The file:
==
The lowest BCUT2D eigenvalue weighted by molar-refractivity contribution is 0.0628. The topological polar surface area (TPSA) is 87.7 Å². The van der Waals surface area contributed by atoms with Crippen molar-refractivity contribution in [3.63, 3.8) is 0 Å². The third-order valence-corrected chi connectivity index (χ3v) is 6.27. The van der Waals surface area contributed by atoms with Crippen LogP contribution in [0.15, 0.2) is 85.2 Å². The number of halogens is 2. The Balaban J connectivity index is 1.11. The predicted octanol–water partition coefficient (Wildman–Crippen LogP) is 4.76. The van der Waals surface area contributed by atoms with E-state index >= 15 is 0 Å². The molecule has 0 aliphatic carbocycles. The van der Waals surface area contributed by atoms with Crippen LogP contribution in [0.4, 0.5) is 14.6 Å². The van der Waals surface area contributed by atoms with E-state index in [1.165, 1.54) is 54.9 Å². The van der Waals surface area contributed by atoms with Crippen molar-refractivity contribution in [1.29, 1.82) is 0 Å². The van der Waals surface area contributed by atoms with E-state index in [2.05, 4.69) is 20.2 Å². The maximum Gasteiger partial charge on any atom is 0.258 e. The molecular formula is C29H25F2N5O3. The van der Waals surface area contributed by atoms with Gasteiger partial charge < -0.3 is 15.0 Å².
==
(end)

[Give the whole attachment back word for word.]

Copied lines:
The lowest BCUT2D eigenvalue weighted by molar-refractivity contribution is 0.0628. The topological polar surface area (TPSA) is 87.7 Å². The van der Waals surface area contributed by atoms with Crippen molar-refractivity contribution in [3.63, 3.8) is 0 Å². The third-order valence-corrected chi connectivity index (χ3v) is 6.27. The van der Waals surface area contributed by atoms with Crippen LogP contribution in [0.15, 0.2) is 85.2 Å². The number of halogens is 2. The Balaban J connectivity index is 1.11. The predicted octanol–water partition coefficient (Wildman–Crippen LogP) is 4.76. The van der Waals surface area contributed by atoms with E-state index >= 15 is 0 Å². The molecule has 0 aliphatic carbocycles. The van der Waals surface area contributed by atoms with Crippen LogP contribution in [0.4, 0.5) is 14.6 Å². The van der Waals surface area contributed by atoms with E-state index in [1.165, 1.54) is 54.9 Å². The van der Waals surface area contributed by atoms with Crippen molar-refractivity contribution in [1.29, 1.82) is 0 Å². The van der Waals surface area contributed by atoms with E-state index in [2.05, 4.69) is 20.2 Å². The maximum Gasteiger partial charge on any atom is 0.258 e. The molecular formula is C29H25F2N5O3. The van der Waals surface area contributed by atoms with Gasteiger partial charge < -0.3 is 15.0 Å².